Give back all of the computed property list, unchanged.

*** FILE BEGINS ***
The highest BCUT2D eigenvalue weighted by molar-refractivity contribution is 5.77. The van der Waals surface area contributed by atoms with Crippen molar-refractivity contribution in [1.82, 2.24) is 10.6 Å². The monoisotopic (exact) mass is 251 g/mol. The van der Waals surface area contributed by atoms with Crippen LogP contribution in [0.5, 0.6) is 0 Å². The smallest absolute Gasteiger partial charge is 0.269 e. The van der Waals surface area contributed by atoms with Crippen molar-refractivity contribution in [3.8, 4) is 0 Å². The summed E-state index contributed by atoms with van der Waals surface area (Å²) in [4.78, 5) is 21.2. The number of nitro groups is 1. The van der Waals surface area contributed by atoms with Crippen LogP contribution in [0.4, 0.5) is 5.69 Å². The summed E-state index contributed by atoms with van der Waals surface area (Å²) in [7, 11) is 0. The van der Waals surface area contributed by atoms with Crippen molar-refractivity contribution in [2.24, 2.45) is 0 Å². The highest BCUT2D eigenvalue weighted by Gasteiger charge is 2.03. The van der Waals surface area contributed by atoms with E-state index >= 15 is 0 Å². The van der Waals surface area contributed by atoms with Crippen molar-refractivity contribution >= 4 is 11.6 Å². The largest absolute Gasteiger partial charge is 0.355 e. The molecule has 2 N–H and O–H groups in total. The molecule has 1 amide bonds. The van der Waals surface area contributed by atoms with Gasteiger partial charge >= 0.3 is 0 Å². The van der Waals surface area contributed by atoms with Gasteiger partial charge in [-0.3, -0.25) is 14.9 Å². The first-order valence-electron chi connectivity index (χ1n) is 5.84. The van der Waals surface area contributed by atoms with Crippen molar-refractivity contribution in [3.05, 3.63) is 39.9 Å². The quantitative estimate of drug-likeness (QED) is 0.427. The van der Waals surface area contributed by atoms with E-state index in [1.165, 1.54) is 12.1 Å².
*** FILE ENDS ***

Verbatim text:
The highest BCUT2D eigenvalue weighted by molar-refractivity contribution is 5.77. The van der Waals surface area contributed by atoms with Crippen molar-refractivity contribution in [1.82, 2.24) is 10.6 Å². The monoisotopic (exact) mass is 251 g/mol. The van der Waals surface area contributed by atoms with Crippen LogP contribution in [0.5, 0.6) is 0 Å². The smallest absolute Gasteiger partial charge is 0.269 e. The van der Waals surface area contributed by atoms with Crippen molar-refractivity contribution in [3.8, 4) is 0 Å². The summed E-state index contributed by atoms with van der Waals surface area (Å²) in [4.78, 5) is 21.2. The number of nitro groups is 1. The van der Waals surface area contributed by atoms with Crippen LogP contribution in [0.4, 0.5) is 5.69 Å². The summed E-state index contributed by atoms with van der Waals surface area (Å²) in [7, 11) is 0. The van der Waals surface area contributed by atoms with Crippen molar-refractivity contribution in [2.24, 2.45) is 0 Å². The highest BCUT2D eigenvalue weighted by Gasteiger charge is 2.03. The van der Waals surface area contributed by atoms with E-state index >= 15 is 0 Å². The van der Waals surface area contributed by atoms with Crippen molar-refractivity contribution >= 4 is 11.6 Å². The largest absolute Gasteiger partial charge is 0.355 e. The molecule has 2 N–H and O–H groups in total. The molecule has 1 amide bonds. The van der Waals surface area contributed by atoms with Gasteiger partial charge >= 0.3 is 0 Å². The van der Waals surface area contributed by atoms with Gasteiger partial charge in [-0.3, -0.25) is 14.9 Å². The first-order valence-electron chi connectivity index (χ1n) is 5.84. The van der Waals surface area contributed by atoms with Crippen molar-refractivity contribution in [3.05, 3.63) is 39.9 Å². The quantitative estimate of drug-likeness (QED) is 0.427. The van der Waals surface area contributed by atoms with E-state index in [1.165, 1.54) is 12.1 Å².